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A New Edition - Oreo Cheesecake or Trial By Cheesecake (For yet more cheesecake tales, read A Note From Marcy June 2005 Edition)

Oreo Cheesecake Or Trials By Cheesecake
Excerpt From The Best of BetterBaking,com, Random House Canada, Ten Speed Press, 2004

Early on in the start of my culinary career, I ran my own business, Cuisine D’Or and was a specialty cake caterer. One of my best clients, a local dessert restaurant aptly called Calories, implored me to make a cheesecake that no customer could resist and that would make them the talk of the town. I created an Oreo Cheesecake, figuring the fusion of commercial classic with the de ultra of cheescake would prove a best seller. I was right and in time, I became renown in the restaurant trade for this decadent cake, cursing all the while as I invested in crates and crates of Oreo cookies to keep up with the demand, growling as I realized the cakes cost almost as much to make as I sold them for.

At that time of my entrepreneurial cake business, I had rented a bakery with another pastry chef, Jean-Claude Frappier, who similarly was providing specialty pastries for upscale hotels in the city. He was an accomplished and very competitive colleague. He came from the hallowed halls of French cuisine; I was self-trained up til then (I later did graduated as a professional pastry chef myself) and suffice to say, we were an odd pairing. Jean-Claude often viewed my work with a combination of envy and disdain. I viewed his with envy and disbelief.

“How could she make Oreo cheesecake? How gauche” I would hear him ask under his breath.

“How many cream puffs can anyone eat?” I would quietly mutter back.
It was, in fact, the war of the whisks, a collision of culture in the kitchen.
One day, exhausted from having baked day in, day out for five days solid, I wearily placed Oreo cakes and plain vanilla cheesecakes in the oven. I neglected to sprinkle cookie ‘dust’ (minced Oreo crumbs) on the Oreo versions (in order to distinguish them from my classic Californian and New York cheesecakes). Once the cakes were cooled and chilled, I realized I wouldn’t know which to garnish with chocolate cream and cookies, and which to adorn with strawberries. There were sixty cakes! I was aghast, reeling from the lost ingredients. There was no way I could garnish kiwis and fresh berries on a cake chock full, in its interior, of chopped up chocolate sandwich cookies!

Jean-Claude casually glanced up from his choux pastry station, sipped his espresso (which he carefully brewed every day), and he actually offered to help me.

“Tiens, mademoiselle,” he said, as he skewered a cake tester into the cakes, brought out a cake-crumb laden stick and smeared off the cheesy crumbs.

“When it comes out white, that’s a plain gateau. When you see these dirty crumbs, that’s your ‘affaire Oreo’ ” He returned to his coffee and I resisted hugging him in relief.  He went back to his espresso and Playboy; I finished garnishing the cakes.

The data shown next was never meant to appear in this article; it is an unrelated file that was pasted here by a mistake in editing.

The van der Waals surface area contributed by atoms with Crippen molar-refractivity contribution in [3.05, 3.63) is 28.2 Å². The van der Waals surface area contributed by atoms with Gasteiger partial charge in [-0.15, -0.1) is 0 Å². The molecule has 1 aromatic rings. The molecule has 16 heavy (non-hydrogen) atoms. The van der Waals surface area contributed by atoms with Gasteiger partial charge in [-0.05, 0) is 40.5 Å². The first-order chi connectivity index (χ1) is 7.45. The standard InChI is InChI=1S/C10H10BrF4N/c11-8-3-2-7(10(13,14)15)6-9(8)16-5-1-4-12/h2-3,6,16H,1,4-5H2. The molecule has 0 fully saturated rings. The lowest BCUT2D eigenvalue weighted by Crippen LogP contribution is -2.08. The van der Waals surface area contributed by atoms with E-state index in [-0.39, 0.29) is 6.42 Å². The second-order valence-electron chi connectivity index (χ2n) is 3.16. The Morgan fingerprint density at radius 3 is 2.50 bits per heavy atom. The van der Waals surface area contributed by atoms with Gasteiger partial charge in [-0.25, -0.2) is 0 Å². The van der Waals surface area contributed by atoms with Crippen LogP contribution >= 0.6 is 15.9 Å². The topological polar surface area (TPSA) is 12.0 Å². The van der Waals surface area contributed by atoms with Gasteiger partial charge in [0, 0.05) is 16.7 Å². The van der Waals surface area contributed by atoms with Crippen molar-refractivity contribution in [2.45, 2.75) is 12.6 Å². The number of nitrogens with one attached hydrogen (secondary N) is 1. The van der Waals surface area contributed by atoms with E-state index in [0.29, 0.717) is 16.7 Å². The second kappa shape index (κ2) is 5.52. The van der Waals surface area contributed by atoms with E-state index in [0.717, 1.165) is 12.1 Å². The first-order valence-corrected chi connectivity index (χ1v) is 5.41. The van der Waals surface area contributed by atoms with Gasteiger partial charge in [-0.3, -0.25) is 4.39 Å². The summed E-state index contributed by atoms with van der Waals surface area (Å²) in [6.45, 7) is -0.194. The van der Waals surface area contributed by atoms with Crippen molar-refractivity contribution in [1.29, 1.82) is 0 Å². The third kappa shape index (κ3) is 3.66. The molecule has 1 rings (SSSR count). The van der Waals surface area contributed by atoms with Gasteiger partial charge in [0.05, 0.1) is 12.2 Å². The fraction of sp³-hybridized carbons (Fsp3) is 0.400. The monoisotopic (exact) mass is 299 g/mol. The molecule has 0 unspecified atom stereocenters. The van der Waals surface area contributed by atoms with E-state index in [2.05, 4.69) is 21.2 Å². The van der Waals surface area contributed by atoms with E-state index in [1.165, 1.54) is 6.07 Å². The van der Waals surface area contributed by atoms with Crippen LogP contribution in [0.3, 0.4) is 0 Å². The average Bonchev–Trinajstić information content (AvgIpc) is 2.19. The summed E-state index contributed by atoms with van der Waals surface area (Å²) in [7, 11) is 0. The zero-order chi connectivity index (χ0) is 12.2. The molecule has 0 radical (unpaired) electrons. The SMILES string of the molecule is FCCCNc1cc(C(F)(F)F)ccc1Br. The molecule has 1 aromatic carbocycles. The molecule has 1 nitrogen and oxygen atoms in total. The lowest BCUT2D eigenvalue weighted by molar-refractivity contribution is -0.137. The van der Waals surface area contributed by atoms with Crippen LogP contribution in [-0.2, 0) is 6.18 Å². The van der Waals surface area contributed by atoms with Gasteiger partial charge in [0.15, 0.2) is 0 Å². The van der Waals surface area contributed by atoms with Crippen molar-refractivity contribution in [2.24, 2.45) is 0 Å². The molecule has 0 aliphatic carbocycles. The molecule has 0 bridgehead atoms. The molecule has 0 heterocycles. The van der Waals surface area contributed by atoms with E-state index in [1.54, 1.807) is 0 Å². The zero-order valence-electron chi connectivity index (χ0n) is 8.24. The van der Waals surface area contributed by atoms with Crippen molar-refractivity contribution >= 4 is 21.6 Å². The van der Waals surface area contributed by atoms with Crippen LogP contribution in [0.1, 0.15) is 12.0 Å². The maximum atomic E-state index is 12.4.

I was grateful to Jean-Claude for his rescue and ingenious tactic, but he really had no use for my “affaire Oreo” and he wasn’t about to be too gracious about it. Nevertheless, the Oreo cakes always sold out very quickly, as did his Black Forest tortes, and my colleague and I retained a grudging respect for each other in the days that followed that incident. We never did become the long lost sister and brother act of Pastrydom but come to think of it, in time he even forgave me, if not forgot, that I had once jammed his 60 quart Hobart mixer on my first day in the bakery, and broken the unit, causing him to whip some 80 quarts of whipping cream by hand for his Napoleons. I did manage to have the mixer re-welded at an overnight garage but not before Jean Claude suffered substantial, undue tendonitis.

A couple of months after that fateful day, the owner of the Calories store informed me that none other than Bon Appetit Magazine had requested my Oreo cheesecake recipe. I was in heaven.  Fame and fortune was at my door! Goodbye dirty dishes; hello Hollywood was what I thought. Not exactly but it was a thrill.

When the recipe ran in the magazine I framed the column, and later, I actually went on to be a contributor to Bon Appetit. My first feature was a collection of my twelve favorite recipes for cheesecake. I was very proud of that article and I remember it vividly. I was newly  pregnant at the time with my first son,  and testing cheesecake was making me rather queasy. Nonetheless, I made it through, and the cakes were lovely but of course, none is as memorable as the Oreo.

One day, I received a letter from Nabisco people, who asked me to stop using the name Oreo unless it was clearly identified as a registered trademark. I was known in the food press and I was known in the biscuit boardroom! I complied with the request of course, and I was flattered to see that Nabisco eventually produced their own recipes for consumer and commercial versions of Oreo cheesecake. It may not seem so exotic now, but it’s an inspired creation than I’m proud of, and it still makes me smile to each time I make the recipe.

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